Why should you care about the bacteria in your pet’s mouth?
We have the answers, in this National Pet Dental Health Month special report.
Q: How do bacteria affect my pet’s mouth?
A: Bacteria play a role in the formation of plaque and tartar. When bacteria combine with saliva and food debris in the channel between the tooth and the gum, plaque forms and accumulates on the tooth. Bacteria continue to grow in the plaque and, as calcium salts are deposited, plaque becomes tartar.
Q: Is tartar build-up dangerous to my pet?
A: Yes. If tartar is not removed from your pet’s teeth, pockets of pus may appear along the gumline and further separate the tooth from the gum, which allows more food and bacteria to accumulate. Without proper dental treatment, gingivitis — and possibly periodontal disease — may develop.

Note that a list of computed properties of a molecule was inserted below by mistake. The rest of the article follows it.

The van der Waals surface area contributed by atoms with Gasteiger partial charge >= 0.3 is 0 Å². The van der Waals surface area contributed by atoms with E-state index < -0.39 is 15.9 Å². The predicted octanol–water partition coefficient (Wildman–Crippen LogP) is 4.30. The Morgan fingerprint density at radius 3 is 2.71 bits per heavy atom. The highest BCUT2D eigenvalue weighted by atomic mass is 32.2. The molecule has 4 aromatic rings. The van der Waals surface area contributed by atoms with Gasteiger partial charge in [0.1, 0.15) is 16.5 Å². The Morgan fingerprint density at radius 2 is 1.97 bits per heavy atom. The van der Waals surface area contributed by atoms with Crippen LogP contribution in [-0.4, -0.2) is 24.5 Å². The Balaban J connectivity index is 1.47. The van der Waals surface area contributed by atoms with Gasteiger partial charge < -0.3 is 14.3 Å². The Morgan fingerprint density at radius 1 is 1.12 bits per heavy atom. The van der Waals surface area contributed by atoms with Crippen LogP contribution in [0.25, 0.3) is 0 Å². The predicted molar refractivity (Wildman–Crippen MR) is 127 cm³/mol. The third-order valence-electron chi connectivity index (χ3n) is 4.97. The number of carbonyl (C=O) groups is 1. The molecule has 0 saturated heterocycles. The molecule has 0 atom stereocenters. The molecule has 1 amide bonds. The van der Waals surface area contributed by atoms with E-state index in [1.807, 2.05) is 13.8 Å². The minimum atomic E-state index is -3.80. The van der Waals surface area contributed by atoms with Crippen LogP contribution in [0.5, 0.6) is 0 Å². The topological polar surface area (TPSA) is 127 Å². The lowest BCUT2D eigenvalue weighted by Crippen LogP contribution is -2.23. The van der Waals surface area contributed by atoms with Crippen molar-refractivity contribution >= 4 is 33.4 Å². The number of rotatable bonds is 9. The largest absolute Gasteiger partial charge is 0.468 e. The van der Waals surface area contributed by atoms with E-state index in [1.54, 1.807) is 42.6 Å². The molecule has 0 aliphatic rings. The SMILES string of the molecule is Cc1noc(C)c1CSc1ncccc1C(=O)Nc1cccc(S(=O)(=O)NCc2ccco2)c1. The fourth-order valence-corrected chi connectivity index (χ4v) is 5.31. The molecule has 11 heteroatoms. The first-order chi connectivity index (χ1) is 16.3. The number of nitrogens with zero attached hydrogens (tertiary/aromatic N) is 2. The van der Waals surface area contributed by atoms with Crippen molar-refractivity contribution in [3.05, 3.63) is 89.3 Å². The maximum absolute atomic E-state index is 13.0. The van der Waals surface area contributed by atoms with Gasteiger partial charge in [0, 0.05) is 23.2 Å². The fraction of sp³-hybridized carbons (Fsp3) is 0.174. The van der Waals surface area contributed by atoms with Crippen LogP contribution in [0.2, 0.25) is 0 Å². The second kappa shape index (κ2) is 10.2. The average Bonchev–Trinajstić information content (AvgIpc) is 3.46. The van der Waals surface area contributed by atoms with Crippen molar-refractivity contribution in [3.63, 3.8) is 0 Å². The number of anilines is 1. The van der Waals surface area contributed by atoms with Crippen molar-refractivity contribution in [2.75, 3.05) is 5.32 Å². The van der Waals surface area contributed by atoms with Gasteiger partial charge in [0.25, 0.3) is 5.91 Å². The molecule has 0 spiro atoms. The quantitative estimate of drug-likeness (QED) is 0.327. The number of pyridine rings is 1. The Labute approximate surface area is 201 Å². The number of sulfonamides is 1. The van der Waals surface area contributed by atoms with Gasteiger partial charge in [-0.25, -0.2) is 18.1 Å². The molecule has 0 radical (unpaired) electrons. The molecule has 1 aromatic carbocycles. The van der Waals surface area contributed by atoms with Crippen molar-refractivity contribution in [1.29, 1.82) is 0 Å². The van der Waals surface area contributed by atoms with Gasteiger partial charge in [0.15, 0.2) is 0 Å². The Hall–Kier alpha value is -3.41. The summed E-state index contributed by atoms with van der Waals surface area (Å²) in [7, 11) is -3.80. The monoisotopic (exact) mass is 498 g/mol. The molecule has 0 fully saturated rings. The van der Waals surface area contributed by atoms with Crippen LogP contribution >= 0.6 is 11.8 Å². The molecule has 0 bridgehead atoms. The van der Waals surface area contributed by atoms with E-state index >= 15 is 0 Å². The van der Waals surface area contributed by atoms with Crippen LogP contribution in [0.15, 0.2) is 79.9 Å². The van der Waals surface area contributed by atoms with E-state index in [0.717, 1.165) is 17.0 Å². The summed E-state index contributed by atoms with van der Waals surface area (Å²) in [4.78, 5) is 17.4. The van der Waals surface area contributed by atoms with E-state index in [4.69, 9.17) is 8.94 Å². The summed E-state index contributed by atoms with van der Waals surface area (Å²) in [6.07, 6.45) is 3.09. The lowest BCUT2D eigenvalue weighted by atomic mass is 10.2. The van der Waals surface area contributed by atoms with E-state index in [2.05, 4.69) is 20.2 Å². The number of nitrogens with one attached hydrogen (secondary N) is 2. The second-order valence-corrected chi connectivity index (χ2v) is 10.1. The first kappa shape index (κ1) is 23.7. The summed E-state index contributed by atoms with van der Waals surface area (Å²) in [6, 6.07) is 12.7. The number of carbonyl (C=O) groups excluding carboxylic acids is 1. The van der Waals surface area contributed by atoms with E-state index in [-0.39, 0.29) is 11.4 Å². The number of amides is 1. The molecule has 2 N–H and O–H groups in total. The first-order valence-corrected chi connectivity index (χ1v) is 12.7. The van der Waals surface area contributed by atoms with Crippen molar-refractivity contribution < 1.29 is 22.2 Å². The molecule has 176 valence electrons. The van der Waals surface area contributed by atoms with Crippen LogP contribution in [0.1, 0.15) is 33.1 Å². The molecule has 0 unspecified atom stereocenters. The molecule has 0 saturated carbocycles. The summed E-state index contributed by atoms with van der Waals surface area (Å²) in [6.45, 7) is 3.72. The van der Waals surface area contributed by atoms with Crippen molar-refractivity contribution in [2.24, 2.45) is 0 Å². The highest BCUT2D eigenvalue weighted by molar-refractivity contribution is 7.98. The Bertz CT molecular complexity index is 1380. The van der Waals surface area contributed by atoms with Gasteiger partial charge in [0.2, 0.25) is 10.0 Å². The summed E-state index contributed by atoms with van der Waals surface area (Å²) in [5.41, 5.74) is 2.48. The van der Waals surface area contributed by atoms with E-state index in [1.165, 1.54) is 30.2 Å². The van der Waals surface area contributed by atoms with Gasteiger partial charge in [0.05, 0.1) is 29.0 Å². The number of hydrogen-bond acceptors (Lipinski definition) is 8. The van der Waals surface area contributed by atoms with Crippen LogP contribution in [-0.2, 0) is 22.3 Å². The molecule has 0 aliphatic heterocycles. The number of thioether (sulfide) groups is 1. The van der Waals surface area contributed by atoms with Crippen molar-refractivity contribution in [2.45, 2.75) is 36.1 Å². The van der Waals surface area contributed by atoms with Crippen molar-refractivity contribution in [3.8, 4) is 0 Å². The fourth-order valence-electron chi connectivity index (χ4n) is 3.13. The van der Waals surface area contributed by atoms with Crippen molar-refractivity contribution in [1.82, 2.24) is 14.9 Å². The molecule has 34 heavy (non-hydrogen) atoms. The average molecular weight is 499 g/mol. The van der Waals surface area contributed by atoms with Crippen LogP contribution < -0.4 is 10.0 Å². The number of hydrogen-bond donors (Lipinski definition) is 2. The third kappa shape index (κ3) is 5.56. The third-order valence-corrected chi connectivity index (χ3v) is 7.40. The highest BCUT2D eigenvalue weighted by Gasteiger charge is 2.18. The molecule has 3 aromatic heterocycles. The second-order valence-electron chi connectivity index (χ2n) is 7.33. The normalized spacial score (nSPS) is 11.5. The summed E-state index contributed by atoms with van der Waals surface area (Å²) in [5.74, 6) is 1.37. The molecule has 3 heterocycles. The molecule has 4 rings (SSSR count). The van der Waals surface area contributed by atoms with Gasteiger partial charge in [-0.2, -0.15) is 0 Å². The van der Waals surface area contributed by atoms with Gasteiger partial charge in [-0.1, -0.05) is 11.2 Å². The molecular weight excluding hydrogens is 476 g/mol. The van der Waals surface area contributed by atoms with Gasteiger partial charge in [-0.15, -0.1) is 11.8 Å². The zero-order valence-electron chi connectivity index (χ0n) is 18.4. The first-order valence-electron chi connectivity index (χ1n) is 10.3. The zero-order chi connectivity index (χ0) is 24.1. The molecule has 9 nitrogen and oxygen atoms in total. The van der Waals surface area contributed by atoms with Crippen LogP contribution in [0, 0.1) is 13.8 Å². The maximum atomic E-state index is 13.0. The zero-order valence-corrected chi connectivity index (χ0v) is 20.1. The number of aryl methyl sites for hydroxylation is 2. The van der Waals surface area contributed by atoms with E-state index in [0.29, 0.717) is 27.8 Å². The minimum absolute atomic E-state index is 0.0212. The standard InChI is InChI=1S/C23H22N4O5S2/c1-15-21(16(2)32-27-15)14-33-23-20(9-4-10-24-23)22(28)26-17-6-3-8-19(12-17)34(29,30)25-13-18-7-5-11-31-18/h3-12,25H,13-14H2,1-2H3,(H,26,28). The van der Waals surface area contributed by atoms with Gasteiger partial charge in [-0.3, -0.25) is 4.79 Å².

Q: Can bacteria in my pet’s mouth cause other problems?
A: If bacteria build-up in your pet’s mouth causes periodontal disease, systemic health problems that affect the liver, kidneys, heart, and lungs may occur. Oral disease may also affect your pet’s behavior and sociability with others.
Q: How common is oral disease for pets?
A: Oral disease is the most frequently diagnosed health problem for pets. According to the American Veterinary Dental Society (AVDS), 80% of dogs and 70% of cats show signs of oral disease by age three. Periodontal disease is a common problem in dogs. Many factors contribute to the prevalence and severity of periodontal disease, including breed, genetics, age, diet, chewing behavior, and systemic health.
On Thursday, we will discuss the difference between gingivitis and periodontal disease. Stay tuned!